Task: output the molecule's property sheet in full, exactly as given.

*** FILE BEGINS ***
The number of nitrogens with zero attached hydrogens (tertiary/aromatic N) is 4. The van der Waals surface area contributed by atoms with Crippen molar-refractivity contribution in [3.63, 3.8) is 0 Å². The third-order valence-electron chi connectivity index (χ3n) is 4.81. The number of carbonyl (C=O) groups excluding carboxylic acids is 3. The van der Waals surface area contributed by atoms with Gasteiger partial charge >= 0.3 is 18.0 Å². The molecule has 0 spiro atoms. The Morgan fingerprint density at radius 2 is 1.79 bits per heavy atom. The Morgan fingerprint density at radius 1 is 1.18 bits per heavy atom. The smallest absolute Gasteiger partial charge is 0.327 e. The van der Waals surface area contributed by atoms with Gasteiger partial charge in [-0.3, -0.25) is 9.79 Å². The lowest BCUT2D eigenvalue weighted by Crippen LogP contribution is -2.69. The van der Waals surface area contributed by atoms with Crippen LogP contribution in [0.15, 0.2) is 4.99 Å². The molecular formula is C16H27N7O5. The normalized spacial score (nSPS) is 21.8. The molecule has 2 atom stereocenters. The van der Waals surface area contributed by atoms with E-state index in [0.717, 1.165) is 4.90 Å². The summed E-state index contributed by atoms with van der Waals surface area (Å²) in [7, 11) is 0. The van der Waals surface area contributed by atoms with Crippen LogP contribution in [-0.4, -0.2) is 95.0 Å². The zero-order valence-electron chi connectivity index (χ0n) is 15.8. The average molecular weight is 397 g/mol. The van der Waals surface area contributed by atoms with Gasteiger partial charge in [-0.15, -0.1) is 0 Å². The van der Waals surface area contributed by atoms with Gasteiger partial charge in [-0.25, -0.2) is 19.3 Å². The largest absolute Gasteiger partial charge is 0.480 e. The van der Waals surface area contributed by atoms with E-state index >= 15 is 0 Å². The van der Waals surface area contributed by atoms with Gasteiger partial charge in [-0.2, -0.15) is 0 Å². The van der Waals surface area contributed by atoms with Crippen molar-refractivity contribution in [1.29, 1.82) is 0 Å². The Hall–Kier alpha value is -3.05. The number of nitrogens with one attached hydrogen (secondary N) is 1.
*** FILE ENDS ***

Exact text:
The number of nitrogens with zero attached hydrogens (tertiary/aromatic N) is 4. The van der Waals surface area contributed by atoms with Crippen molar-refractivity contribution in [3.63, 3.8) is 0 Å². The third-order valence-electron chi connectivity index (χ3n) is 4.81. The number of carbonyl (C=O) groups excluding carboxylic acids is 3. The van der Waals surface area contributed by atoms with Gasteiger partial charge >= 0.3 is 18.0 Å². The molecule has 0 spiro atoms. The Morgan fingerprint density at radius 2 is 1.79 bits per heavy atom. The Morgan fingerprint density at radius 1 is 1.18 bits per heavy atom. The smallest absolute Gasteiger partial charge is 0.327 e. The van der Waals surface area contributed by atoms with Gasteiger partial charge in [-0.3, -0.25) is 9.79 Å². The lowest BCUT2D eigenvalue weighted by Crippen LogP contribution is -2.69. The van der Waals surface area contributed by atoms with Crippen LogP contribution in [0.15, 0.2) is 4.99 Å². The molecular formula is C16H27N7O5. The normalized spacial score (nSPS) is 21.8. The molecule has 2 atom stereocenters. The van der Waals surface area contributed by atoms with E-state index in [0.717, 1.165) is 4.90 Å². The summed E-state index contributed by atoms with van der Waals surface area (Å²) in [7, 11) is 0. The van der Waals surface area contributed by atoms with Crippen LogP contribution in [-0.4, -0.2) is 95.0 Å². The zero-order valence-electron chi connectivity index (χ0n) is 15.8. The average molecular weight is 397 g/mol. The van der Waals surface area contributed by atoms with Gasteiger partial charge in [-0.15, -0.1) is 0 Å². The van der Waals surface area contributed by atoms with Gasteiger partial charge in [-0.25, -0.2) is 19.3 Å². The largest absolute Gasteiger partial charge is 0.480 e. The van der Waals surface area contributed by atoms with E-state index >= 15 is 0 Å². The van der Waals surface area contributed by atoms with Gasteiger partial charge in [-0.2, -0.15) is 0 Å². The van der Waals surface area contributed by atoms with Crippen molar-refractivity contribution in [1.29, 1.82) is 0 Å². The Hall–Kier alpha value is -3.05. The number of nitrogens with one attached hydrogen (secondary N) is 1.